United States District Court, W.D. North Carolina, Charlotte Division
J. Conrad, Jr., United States District Judge.
MATTER is before the Court on Petitioner's
“Motion to Reopen 2255 Proceedings Pursuant to Rule
60(b) of the Federal Rules of Civil Procedure, ” (Doc.
No. 98); on Petitioner's “Motion to Reopen 2255
Proceedings, ” (Doc. No. 99); Petitioner's
“Motion for Discovery, ” (Doc. Nos. 101, 102);
and on the Government's “Motion to Amend/Correct
Response to Petitioner's Motion to Reopen, ” (Doc.
2012, Petitioner entered a straight-up guilty plea to being a
felon in possession of a firearm. (Crim. No. 3:11cr336, Doc.
No. 16: Acceptance and Entry of Guilty Plea). This Court
varied downward and imposed a sentence of 100 months of
imprisonment. (Id., Doc. Nos. 67-68: Judgment and
Statement of Reasons). Petitioner timely appealed, arguing
only that he had received ineffective assistance of counsel.
The Fourth Circuit affirmed, finding that the record did not
conclusively establish ineffective assistance. United
States v. Mosley, 552 F. App'x 267, 268 (4th Cir.
2014, Petitioner filed his underlying motion to vacate
pursuant to 28 U.S.C. § 2255, raising seven claims.
(Civ. Doc. No. 1). He subsequently filed numerous additional
motions, memoranda, and documents in this proceeding, some of
which included additional claims. On July 13, 2017, this
Court denied Petitioner's motion to vacate, denied six
outstanding motions, and granted six outstanding motions.
(Civ. Doc. No. 90 at 34).
27, 2017, Petitioner filed a motion to alter or amend the
judgment pursuant to Federal Rules of Civil Procedure 59(e)
and 60(b)(6). (Civ. Doc. No. 92). In the motion, Petitioner
asserted, inter alia, that this Court had erred in stating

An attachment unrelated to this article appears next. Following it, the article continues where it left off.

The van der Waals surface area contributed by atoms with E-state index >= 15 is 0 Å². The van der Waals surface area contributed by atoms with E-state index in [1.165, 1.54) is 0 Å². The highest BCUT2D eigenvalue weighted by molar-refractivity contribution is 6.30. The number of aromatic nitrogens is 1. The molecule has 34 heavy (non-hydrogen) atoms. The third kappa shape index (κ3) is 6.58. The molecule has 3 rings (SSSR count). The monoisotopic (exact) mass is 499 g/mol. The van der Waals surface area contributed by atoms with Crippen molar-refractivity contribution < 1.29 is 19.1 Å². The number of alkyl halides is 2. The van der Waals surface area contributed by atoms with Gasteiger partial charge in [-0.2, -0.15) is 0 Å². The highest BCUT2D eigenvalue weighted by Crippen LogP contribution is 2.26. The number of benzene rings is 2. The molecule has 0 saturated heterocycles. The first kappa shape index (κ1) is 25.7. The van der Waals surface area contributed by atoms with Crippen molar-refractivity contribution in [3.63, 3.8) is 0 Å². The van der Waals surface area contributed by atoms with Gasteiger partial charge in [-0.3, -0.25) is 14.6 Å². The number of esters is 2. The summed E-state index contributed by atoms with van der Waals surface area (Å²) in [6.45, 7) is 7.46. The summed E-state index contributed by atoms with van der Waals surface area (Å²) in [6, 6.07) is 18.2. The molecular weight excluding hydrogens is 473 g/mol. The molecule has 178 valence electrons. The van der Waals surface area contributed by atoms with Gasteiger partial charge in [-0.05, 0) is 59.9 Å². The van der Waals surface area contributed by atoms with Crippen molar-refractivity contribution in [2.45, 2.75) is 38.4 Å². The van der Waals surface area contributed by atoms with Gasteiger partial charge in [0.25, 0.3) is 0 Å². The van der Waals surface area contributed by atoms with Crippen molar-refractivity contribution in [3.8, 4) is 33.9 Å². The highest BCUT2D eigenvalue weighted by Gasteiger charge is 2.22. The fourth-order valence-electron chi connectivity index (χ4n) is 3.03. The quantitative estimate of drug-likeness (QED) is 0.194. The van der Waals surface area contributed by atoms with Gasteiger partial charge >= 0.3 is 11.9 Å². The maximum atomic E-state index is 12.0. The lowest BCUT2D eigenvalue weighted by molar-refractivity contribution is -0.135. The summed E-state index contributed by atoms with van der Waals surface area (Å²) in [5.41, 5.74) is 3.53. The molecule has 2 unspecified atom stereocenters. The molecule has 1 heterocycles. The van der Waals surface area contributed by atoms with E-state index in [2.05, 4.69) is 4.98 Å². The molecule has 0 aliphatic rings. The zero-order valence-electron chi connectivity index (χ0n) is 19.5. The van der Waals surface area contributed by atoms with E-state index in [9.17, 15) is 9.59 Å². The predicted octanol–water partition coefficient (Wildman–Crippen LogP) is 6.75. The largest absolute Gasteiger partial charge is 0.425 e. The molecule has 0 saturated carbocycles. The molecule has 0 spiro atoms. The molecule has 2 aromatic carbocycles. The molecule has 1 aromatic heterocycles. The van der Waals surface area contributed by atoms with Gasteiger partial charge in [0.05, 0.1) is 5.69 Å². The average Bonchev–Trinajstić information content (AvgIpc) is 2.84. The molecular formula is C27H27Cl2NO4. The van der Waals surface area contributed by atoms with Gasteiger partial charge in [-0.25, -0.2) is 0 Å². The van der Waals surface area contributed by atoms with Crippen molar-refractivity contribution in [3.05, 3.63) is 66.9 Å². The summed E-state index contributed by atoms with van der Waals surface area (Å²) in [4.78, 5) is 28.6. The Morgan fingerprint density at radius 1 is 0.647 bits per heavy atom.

that there was no evidence that Petitioner had been
misadvised as to his status as an armed career criminal and
that there was no evidence that any plea agreement had been
extended to Petitioner; that appellate counsel should have
argued that this Court impermissibly participated in his plea
discussions; and that the Government had withheld ATF records
and a copy of a statement from his daughter. (Id. at
15-17, 21-24). However, Petitioner moved to withdraw this
motion three weeks later, and he instead filed a notice of
appeal seeking a certificate of appealability (COA) from the
Fourth Circuit. (Civ. Doc. Nos. 94, 95).
filed an informal brief and a supplemental informal brief in
the Fourth Circuit. Mosley v. United States, No.
17-7129 (4th Cir. 2017), ECF Nos. 6-1, 11. He argued that:
(1) this Court erred by failing to hold an evidentiary
hearing to resolve his claims; (2) the evidence was
insufficient to enhance his sentence; (3) this Court erred by
failing to consider whether Judge Cogburn improperly
participated in plea negotiations; (4) counsel was
ineffective for failing to adequately plea bargain on his
behalf; (5) appellate counsel was ineffective for failing to
raise a claim of vindictive prosecution; (6) his guilty plea
was unknowing and involuntary and he was deprived of the
effective assistance of counsel due to the government's
failure to disclose evidence (citing evidence regarding
gunshot residue analysis, evidence from the ATF, and a
statement from his daughter); (7) counsel's advice
regarding whether he was subject to a sentence enhancement